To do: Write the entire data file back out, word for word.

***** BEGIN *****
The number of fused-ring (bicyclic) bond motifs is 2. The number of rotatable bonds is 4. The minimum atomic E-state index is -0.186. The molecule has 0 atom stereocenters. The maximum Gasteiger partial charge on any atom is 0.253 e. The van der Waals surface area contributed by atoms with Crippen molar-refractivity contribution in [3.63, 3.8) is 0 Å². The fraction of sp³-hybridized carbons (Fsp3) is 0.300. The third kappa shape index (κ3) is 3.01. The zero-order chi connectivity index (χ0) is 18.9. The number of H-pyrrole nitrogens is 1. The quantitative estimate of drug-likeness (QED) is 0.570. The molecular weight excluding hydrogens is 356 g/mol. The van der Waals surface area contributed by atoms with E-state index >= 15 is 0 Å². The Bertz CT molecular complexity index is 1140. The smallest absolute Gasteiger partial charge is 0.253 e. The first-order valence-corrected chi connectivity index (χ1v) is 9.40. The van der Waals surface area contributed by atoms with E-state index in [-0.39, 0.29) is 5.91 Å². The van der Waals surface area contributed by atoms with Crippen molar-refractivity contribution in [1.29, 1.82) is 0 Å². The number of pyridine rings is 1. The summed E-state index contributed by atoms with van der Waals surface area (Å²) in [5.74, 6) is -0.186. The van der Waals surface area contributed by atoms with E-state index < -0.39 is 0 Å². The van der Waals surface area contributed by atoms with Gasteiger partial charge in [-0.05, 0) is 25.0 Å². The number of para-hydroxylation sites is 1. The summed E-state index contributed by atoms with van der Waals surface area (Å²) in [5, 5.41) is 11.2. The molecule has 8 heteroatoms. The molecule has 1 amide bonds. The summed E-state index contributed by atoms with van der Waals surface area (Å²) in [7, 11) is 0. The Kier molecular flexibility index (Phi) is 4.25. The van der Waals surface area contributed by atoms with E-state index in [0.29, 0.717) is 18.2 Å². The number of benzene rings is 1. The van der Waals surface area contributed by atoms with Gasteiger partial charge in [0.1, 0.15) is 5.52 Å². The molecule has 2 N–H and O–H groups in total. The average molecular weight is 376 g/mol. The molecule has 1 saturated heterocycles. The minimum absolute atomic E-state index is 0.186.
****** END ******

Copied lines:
The number of fused-ring (bicyclic) bond motifs is 2. The number of rotatable bonds is 4. The minimum atomic E-state index is -0.186. The molecule has 0 atom stereocenters. The maximum Gasteiger partial charge on any atom is 0.253 e. The van der Waals surface area contributed by atoms with Crippen molar-refractivity contribution in [3.63, 3.8) is 0 Å². The fraction of sp³-hybridized carbons (Fsp3) is 0.300. The third kappa shape index (κ3) is 3.01. The zero-order chi connectivity index (χ0) is 18.9. The number of H-pyrrole nitrogens is 1. The quantitative estimate of drug-likeness (QED) is 0.570. The molecular weight excluding hydrogens is 356 g/mol. The van der Waals surface area contributed by atoms with E-state index >= 15 is 0 Å². The Bertz CT molecular complexity index is 1140. The smallest absolute Gasteiger partial charge is 0.253 e. The first-order valence-corrected chi connectivity index (χ1v) is 9.40. The van der Waals surface area contributed by atoms with E-state index in [-0.39, 0.29) is 5.91 Å². The van der Waals surface area contributed by atoms with Crippen molar-refractivity contribution in [1.29, 1.82) is 0 Å². The number of pyridine rings is 1. The summed E-state index contributed by atoms with van der Waals surface area (Å²) in [5.74, 6) is -0.186. The van der Waals surface area contributed by atoms with E-state index < -0.39 is 0 Å². The van der Waals surface area contributed by atoms with Gasteiger partial charge in [-0.05, 0) is 25.0 Å². The number of para-hydroxylation sites is 1. The summed E-state index contributed by atoms with van der Waals surface area (Å²) in [5, 5.41) is 11.2. The molecule has 8 heteroatoms. The molecule has 1 amide bonds. The summed E-state index contributed by atoms with van der Waals surface area (Å²) in [7, 11) is 0. The Kier molecular flexibility index (Phi) is 4.25. The van der Waals surface area contributed by atoms with E-state index in [0.29, 0.717) is 18.2 Å². The number of benzene rings is 1. The van der Waals surface area contributed by atoms with Gasteiger partial charge in [0.1, 0.15) is 5.52 Å². The molecule has 2 N–H and O–H groups in total. The average molecular weight is 376 g/mol. The molecule has 1 saturated heterocycles. The minimum absolute atomic E-state index is 0.186.